Legal Information

It is my intent to operate this non-licensed transmitter in compliance with Title 47 of the Code of Federal Regulations (CFR47) - part 2 & 15. Subparts a and b are the most relevant. Since I really don't want a visit from the FCC enforcement bureau I'm adhearing to these rules.  I have chosen the frequency of 100.1 which is based on FCC listings of licensed broadcasters in a 200km radius from our home, and by actual tests with a very sensitive FM receiver.  The maximum power allowed for a non- licensed transmitter is 100 miliwatts. Further limited to 25 milliwatts for the FM frequency band. The kit I soldered and constructed has a maximum output power of 25 milliwatts. I have further reduced its power output to 20 milliwatts to play it safe. The FCC has placed a limit of approximate 200' on the distance you can transmit. I've learned that weather can affect that figure a lot at times.

Interference / Infringement

If you believe you are experiencing any interference as a result of the operation of my transmitter and its transmissions, or have other comments, please send an email to webadmin@wowway dot biz I will cease transmissions immediately and work with you immediately to alleviate any problem.  All interference complaints will be taken very seriously as we do not intend to violate the rights of any licensed broadcaster or their listeners.


If you plan to use any of this information in conjunction with setting up your own FM transmitter, I've provided a list of some of the subparts of part 15 which I feel are important. These regulations must be followed in order to use a FM Transmitter.


1-19 apply to all.
17 Susceptibility to interference (you interfer with a broadcaster or receipient - look out).
23 Home built devices such as mine.
25 Use of kits (doesn't appear to be relevent since it pertains to TV's.
203 Antenna requirements.
209 Radiated emission limits. (ie. power output).
211 Ppower limits for transmitters.

Hardware

In order to keep my neighbors from burning down my house as a result of having to listen to the same christmas music blaring and repeating itself over and over again, I've purchased a FM30-B Stereo Broadcast Transmitter in kit form. This unit has been performing absolutely perfectly with no down time since I built it (2008). One of my biggest concerns prior to purchase was selection of a unit that would prevent me from violating the FCC - Part 15 regulations which govern FM transmitters. This unit does not require a license to operate. Before each season starts, I verify that my FM frequency 100.1 is still ok to use. And so far I've been able to use it every year since I started (2008). I had a link here to the Ramsey Electronics website. But they have ceased their sales of kits like this fm transmitter and other neat educational kits that have been used to teach electronics to a large number of citizens like maybe you and me. They've shut down their sales of kits most likely because of the raid by our government. The search warrant according to some sources had mentioned the sales of kits or items like clocks that have embedded microphones and cameras in them. I've learned alot about electronics from the assembly of various kits. The most challenging kit was the Heathkit Oscilloscope. I've assembled nearly all of my christmas light controllers. A variety of other gadgets as well over the years. I can't help but wonder when they'll shutdown Amazon for making Alexis that listens in to our conversations. So it boils down to that this can no longer be bought in kit form.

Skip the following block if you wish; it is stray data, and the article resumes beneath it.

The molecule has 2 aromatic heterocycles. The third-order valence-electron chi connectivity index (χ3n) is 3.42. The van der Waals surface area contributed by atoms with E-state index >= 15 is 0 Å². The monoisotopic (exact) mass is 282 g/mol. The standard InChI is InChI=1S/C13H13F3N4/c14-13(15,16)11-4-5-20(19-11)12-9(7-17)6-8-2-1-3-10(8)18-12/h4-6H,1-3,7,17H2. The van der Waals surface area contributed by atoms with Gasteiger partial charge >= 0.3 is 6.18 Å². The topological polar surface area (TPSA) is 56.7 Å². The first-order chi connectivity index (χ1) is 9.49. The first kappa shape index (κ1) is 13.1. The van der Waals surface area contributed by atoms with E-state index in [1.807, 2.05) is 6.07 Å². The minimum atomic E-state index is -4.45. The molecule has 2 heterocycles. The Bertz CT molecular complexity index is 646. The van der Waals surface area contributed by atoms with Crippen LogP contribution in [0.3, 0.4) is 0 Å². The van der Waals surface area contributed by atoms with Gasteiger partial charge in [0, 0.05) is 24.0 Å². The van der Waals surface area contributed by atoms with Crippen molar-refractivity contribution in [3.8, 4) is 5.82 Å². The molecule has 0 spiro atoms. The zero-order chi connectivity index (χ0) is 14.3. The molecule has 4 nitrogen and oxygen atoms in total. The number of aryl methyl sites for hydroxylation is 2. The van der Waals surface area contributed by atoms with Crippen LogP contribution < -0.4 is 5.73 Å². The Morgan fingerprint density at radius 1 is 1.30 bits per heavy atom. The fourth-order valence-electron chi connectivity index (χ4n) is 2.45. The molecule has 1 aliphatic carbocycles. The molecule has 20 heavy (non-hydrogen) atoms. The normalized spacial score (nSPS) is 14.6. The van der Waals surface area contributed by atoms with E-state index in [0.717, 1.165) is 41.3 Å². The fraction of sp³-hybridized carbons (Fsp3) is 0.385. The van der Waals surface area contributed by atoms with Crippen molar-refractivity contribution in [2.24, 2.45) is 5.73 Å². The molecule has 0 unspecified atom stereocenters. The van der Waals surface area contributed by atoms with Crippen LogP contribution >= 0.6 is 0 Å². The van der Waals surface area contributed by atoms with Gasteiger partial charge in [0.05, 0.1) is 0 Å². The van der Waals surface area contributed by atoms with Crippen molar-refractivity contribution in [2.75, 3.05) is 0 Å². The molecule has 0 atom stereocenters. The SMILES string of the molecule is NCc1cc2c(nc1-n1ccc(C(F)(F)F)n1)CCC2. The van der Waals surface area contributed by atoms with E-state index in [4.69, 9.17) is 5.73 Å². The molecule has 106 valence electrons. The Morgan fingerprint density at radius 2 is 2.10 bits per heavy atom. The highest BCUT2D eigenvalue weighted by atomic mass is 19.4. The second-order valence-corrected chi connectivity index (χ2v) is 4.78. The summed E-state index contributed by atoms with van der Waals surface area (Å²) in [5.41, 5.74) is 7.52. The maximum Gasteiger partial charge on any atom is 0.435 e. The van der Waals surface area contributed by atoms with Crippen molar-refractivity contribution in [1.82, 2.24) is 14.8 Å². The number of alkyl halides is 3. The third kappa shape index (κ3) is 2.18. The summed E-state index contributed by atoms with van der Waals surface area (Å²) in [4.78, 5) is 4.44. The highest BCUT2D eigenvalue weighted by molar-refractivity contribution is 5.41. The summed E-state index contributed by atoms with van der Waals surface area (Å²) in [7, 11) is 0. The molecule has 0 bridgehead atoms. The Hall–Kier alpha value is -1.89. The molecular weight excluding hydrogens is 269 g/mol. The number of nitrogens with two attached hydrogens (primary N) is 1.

Ramsey Electronics FM-30B 

 Our Ramsey FM30-B Transmitter

Federal Communications Commission
Part 15 Regulations

Lake Victoria Lights Radio -- FM 100.1

 


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This page was last updated on Monday, December 04, 2018